From Texas Public Radio:
San Antonio history is nothing if not unusual. One of its most curious periods is the 60-year one when the Chili Queens fed the city in open-air plazas. So what and who were the Chili Queens?
Their reign ran from about 1870 to 1930, and they cooked and served in open-air markets set in downtown plazas. Professor of Mexican American studies at UTSA Lilliana Saldaña said their day started early, probably sometime around 4 a.m.
“I can imagine these women waking up early in the morning to do all the prepping that goes in, preparing food,” she said. “Grinding the corn, making the tortillas. I imagine the smell of the chilis, the smell of these home cooked meals, conversations and pláticas and people just coming in and out of the plazas.”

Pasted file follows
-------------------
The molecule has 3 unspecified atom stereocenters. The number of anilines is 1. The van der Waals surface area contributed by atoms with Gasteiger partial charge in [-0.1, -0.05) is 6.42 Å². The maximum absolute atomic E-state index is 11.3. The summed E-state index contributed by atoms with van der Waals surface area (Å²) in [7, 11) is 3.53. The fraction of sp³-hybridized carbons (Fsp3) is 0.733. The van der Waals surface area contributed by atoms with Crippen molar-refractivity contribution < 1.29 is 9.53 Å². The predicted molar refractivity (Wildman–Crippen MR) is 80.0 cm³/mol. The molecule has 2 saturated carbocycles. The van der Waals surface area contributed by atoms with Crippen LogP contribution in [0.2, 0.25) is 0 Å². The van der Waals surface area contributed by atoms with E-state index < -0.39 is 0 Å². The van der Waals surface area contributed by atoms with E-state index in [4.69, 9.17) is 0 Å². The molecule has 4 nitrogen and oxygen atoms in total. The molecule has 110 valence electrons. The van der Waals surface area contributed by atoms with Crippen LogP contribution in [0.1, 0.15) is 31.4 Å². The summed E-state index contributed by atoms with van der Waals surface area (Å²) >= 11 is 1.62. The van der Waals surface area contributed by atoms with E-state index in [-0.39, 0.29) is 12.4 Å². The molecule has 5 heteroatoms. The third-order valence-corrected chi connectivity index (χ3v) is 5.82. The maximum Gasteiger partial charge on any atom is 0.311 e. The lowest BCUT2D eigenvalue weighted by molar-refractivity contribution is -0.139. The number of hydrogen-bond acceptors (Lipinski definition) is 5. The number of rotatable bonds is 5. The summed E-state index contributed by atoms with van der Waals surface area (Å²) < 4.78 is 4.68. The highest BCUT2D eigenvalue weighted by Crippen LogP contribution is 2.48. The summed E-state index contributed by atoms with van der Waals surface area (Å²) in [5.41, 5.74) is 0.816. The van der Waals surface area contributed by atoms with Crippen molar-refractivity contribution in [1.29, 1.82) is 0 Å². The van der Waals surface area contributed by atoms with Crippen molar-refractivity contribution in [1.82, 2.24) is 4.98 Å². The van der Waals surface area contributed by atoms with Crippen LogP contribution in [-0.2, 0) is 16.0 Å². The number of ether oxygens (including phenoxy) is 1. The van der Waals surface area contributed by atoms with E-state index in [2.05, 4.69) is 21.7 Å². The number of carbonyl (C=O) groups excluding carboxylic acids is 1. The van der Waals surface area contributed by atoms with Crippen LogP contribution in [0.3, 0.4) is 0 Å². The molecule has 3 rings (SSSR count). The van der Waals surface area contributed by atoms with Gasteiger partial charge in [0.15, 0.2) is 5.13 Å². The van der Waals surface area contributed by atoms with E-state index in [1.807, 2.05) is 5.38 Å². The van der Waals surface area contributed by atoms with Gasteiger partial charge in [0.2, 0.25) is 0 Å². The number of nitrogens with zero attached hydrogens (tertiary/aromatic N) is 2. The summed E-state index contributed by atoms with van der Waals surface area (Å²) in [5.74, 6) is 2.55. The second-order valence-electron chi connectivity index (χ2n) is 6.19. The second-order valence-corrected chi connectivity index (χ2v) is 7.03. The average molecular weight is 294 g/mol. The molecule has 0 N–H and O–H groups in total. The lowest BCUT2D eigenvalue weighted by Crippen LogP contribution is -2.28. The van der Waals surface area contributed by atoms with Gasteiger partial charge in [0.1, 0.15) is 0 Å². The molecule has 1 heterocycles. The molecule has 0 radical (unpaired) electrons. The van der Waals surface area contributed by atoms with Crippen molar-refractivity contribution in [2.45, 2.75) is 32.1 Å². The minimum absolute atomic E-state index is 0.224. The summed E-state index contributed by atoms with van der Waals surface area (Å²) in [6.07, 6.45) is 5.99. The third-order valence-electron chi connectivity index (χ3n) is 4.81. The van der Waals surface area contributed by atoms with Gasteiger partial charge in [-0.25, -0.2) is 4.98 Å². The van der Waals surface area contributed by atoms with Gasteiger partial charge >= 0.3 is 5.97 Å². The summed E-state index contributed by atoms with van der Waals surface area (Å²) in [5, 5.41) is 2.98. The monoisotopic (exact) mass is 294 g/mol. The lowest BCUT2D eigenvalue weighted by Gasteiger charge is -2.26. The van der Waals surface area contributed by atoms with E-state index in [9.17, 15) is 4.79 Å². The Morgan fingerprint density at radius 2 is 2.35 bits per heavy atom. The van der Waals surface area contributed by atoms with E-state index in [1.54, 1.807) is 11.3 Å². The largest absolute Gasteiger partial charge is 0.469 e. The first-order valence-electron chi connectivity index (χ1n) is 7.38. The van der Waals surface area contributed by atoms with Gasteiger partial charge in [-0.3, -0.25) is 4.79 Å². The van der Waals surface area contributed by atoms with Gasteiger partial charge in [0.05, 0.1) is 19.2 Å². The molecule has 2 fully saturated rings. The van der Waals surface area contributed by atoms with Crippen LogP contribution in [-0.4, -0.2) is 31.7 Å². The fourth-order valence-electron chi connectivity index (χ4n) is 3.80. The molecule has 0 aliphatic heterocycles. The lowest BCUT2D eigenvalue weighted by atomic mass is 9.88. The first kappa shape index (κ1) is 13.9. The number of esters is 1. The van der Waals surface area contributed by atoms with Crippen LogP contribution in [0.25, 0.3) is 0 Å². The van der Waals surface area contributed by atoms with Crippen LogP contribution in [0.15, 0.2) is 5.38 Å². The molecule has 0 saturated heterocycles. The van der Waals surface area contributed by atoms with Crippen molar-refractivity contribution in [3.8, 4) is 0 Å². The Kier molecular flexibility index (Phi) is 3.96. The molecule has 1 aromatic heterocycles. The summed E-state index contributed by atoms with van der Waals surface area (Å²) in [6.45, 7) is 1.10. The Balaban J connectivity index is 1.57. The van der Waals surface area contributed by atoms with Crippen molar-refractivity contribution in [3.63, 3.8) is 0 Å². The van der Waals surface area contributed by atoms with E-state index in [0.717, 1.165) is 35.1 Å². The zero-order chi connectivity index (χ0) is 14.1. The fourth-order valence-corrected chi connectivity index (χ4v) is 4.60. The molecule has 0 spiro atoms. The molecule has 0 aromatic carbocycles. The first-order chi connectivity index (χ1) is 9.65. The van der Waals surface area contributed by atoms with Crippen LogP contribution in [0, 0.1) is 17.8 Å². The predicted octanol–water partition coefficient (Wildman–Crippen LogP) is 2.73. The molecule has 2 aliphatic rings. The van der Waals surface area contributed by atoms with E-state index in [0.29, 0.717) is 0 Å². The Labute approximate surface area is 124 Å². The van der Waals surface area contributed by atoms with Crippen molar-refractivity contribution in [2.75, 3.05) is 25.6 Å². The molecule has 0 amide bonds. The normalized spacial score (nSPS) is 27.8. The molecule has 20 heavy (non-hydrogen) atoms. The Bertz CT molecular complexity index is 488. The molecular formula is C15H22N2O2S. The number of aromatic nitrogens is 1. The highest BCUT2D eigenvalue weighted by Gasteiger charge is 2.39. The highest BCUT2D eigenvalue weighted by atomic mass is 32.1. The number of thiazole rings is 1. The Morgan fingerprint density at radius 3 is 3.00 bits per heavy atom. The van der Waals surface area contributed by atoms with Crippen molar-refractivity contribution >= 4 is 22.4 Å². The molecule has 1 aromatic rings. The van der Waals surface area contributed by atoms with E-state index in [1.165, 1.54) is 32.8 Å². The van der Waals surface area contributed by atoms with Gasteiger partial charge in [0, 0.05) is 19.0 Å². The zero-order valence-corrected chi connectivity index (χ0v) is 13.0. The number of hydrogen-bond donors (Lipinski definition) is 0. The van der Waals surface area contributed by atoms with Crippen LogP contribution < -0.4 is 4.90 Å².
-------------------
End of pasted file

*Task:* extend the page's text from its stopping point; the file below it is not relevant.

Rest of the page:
The chili queens ruled no kingdoms, but for several decades they played a critical role downtown. Historian Lewis Fisher reminds us that San Antonio was a frontier city and the primary way to get anywhere was by walking or with horse-drawn wagons.
“All the wagon drivers and the cowboys and others who came through needed something to eat,” Fisher said. “And so the people there got some fast food together, which in those days was not just chili, but also enchiladas and tamales and menudo, all kinds of food.”
The queens worked in several plazas, though Military Plaza was one of the primary ones. That plaza is now dominated by the old City Hall building.
“But before city hall was there, it was basically a large open square,” Fisher said.